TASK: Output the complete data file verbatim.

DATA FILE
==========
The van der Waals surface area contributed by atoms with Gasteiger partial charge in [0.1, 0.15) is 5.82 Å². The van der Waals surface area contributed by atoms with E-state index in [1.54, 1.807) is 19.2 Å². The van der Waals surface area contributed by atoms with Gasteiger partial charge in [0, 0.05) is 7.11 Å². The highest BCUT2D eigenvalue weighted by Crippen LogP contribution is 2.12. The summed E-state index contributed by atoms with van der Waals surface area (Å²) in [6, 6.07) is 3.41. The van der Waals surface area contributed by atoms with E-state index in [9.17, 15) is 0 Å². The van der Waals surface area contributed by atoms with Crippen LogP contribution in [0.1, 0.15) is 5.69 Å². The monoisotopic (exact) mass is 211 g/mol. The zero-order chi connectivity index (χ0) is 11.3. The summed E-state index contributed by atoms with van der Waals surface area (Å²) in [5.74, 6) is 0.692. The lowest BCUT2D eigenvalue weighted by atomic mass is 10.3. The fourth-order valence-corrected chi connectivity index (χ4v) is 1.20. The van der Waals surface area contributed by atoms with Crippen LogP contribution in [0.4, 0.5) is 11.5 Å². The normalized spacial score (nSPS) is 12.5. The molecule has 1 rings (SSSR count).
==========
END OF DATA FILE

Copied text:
The van der Waals surface area contributed by atoms with Gasteiger partial charge in [0.1, 0.15) is 5.82 Å². The van der Waals surface area contributed by atoms with E-state index in [1.54, 1.807) is 19.2 Å². The van der Waals surface area contributed by atoms with Gasteiger partial charge in [0, 0.05) is 7.11 Å². The highest BCUT2D eigenvalue weighted by Crippen LogP contribution is 2.12. The summed E-state index contributed by atoms with van der Waals surface area (Å²) in [6, 6.07) is 3.41. The van der Waals surface area contributed by atoms with E-state index in [9.17, 15) is 0 Å². The van der Waals surface area contributed by atoms with Crippen LogP contribution in [0.1, 0.15) is 5.69 Å². The monoisotopic (exact) mass is 211 g/mol. The zero-order chi connectivity index (χ0) is 11.3. The summed E-state index contributed by atoms with van der Waals surface area (Å²) in [5.74, 6) is 0.692. The lowest BCUT2D eigenvalue weighted by atomic mass is 10.3. The fourth-order valence-corrected chi connectivity index (χ4v) is 1.20. The van der Waals surface area contributed by atoms with Crippen LogP contribution in [0.4, 0.5) is 11.5 Å². The normalized spacial score (nSPS) is 12.5. The molecule has 1 rings (SSSR count).